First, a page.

W3C home > Mailing lists > Public > www-style@w3.org > August 2002

Re: CSS 2.1 WD and non-CSS presentational hints

From: Stuart Ballard <sballard@netreach.com>
Date: Wed, 28 Aug 2002 17:24:56 -0400
Message-ID: <3D6D3FA8.4060903@netreach.com>
To: Chris Lilley <chris@w3.org>
CC: www-style@w3.org, Lachlan Cannon <luminosity@members.evolt.org>

Chris Lilley wrote:
> SB> This would cover <center>, align="left", <br>, <pre>, <font>, etc. All 
> SB> the usual suspects.
> The trouble with those is that their rendering semantics are often not
> clearly defined. So getting "the same rendering" is not always easy.
> But yes, it would cover those,and it would cover for example stuff
> produced by XSLT.

Legacy elements and attributes aren't sufficiently well-specified in 
general to make it possible to get "the same rendering" in all 
circumstances, I don't think. I don't think that's a problem, either: 
we're only trying to specify the precedence of their behavior with 
respect to CSS, not define their behavior in detail.

For these purposes, it doesn't matter exactly how <center> is rendered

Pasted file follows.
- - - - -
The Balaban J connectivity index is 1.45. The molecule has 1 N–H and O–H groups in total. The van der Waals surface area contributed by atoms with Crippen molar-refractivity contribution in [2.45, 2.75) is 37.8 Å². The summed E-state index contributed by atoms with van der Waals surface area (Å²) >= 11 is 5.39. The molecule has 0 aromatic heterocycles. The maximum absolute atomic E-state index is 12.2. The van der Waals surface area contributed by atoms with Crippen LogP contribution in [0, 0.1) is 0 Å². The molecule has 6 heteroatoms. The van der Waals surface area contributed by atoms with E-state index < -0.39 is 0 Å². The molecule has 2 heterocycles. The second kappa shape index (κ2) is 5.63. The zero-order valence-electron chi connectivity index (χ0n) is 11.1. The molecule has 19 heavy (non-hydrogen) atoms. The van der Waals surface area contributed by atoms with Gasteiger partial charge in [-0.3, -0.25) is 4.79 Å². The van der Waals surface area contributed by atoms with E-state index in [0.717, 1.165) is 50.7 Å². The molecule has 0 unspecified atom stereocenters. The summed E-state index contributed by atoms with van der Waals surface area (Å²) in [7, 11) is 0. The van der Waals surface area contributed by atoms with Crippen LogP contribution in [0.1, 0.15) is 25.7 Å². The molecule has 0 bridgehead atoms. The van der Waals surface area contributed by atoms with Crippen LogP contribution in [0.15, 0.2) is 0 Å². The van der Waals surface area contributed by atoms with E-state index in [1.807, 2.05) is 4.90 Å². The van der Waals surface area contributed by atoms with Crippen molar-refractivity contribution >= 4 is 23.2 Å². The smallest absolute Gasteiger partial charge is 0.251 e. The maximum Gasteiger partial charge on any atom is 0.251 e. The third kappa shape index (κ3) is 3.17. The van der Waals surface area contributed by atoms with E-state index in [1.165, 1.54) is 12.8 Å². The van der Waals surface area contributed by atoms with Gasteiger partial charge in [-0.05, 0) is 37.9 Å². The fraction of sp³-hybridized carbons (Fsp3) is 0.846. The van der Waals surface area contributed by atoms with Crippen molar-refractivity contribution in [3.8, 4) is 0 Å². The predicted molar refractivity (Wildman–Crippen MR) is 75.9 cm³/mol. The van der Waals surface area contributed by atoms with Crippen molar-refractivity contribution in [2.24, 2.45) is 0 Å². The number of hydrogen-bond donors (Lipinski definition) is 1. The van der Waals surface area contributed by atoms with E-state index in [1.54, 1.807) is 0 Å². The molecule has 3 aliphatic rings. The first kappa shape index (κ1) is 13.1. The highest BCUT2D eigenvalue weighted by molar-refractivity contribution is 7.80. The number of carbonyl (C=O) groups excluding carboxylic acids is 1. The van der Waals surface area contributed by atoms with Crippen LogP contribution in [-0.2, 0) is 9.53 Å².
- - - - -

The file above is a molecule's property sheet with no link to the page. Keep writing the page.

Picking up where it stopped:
by default so long as "text-align: left" in a regular user stylesheet 
doesn't override it and "text-align: left" in an author stylesheet does. 
And for the purposes of the definition, all that matters is that 
<center> explicitly indicates a preferred rendering (regardless of 
whether the details of that rendering are perfectly-specified), and that 
it doesn't carry any other semantics.

"Stuff produced by XSLT" is a little bit too broad for me. As I said in 
a previous post, I can imagine domain-specific XML being transmitted for 
the web, with XSLT to translate it to *semantic* HTML, accompanied by a 
reference to a regular old CSS stylesheet. Just because an <h1> element 
was generated by XSLT from a <chapter-title> element in some other 
namespace doesn't make it any less semantic. And it still shouldn't 
qualify as a non-CSS presentational hint.

> SB> We might need an explicit exemption for the style= attribute, which 
> SB> otherwise would qualify based on this definition,
> good catch, all the more so since CSS 2.1 proposes to give it the
> highest possible specificity thus disabling all possible restyling
> further down the line.

Ugh, overriding user-stylesheet !important? I don't like that very much; 
the user, not the author, should have the final say, imho.


Stuart Ballard, Programmer
NetReach - Internet Solutions
(215) 283-2300, ext. 126
Received on Wednesday, 28 August 2002 17:25:02 UTC

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